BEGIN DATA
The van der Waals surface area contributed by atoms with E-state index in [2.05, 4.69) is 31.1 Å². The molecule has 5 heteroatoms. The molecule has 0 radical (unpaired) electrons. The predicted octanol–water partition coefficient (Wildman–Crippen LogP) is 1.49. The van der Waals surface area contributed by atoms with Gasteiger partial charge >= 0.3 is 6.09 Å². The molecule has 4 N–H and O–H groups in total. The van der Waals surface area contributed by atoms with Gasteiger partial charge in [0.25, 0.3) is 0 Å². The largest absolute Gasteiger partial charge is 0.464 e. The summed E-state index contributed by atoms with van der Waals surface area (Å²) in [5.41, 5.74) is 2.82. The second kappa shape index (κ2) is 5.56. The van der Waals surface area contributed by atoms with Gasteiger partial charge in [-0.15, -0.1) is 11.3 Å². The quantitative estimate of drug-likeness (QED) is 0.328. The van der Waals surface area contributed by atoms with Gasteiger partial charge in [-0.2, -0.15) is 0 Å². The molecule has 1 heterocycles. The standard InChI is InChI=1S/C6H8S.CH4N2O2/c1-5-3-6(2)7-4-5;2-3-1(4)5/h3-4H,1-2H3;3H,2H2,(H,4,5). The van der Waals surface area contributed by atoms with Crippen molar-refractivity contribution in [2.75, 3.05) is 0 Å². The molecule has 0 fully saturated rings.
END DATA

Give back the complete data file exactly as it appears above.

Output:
The van der Waals surface area contributed by atoms with E-state index in [2.05, 4.69) is 31.1 Å². The molecule has 5 heteroatoms. The molecule has 0 radical (unpaired) electrons. The predicted octanol–water partition coefficient (Wildman–Crippen LogP) is 1.49. The van der Waals surface area contributed by atoms with Gasteiger partial charge >= 0.3 is 6.09 Å². The molecule has 4 N–H and O–H groups in total. The van der Waals surface area contributed by atoms with Gasteiger partial charge in [0.25, 0.3) is 0 Å². The largest absolute Gasteiger partial charge is 0.464 e. The summed E-state index contributed by atoms with van der Waals surface area (Å²) in [5.41, 5.74) is 2.82. The second kappa shape index (κ2) is 5.56. The van der Waals surface area contributed by atoms with Gasteiger partial charge in [-0.15, -0.1) is 11.3 Å². The quantitative estimate of drug-likeness (QED) is 0.328. The van der Waals surface area contributed by atoms with Gasteiger partial charge in [-0.2, -0.15) is 0 Å². The molecule has 1 heterocycles. The standard InChI is InChI=1S/C6H8S.CH4N2O2/c1-5-3-6(2)7-4-5;2-3-1(4)5/h3-4H,1-2H3;3H,2H2,(H,4,5). The van der Waals surface area contributed by atoms with Crippen molar-refractivity contribution in [2.75, 3.05) is 0 Å². The molecule has 0 fully saturated rings.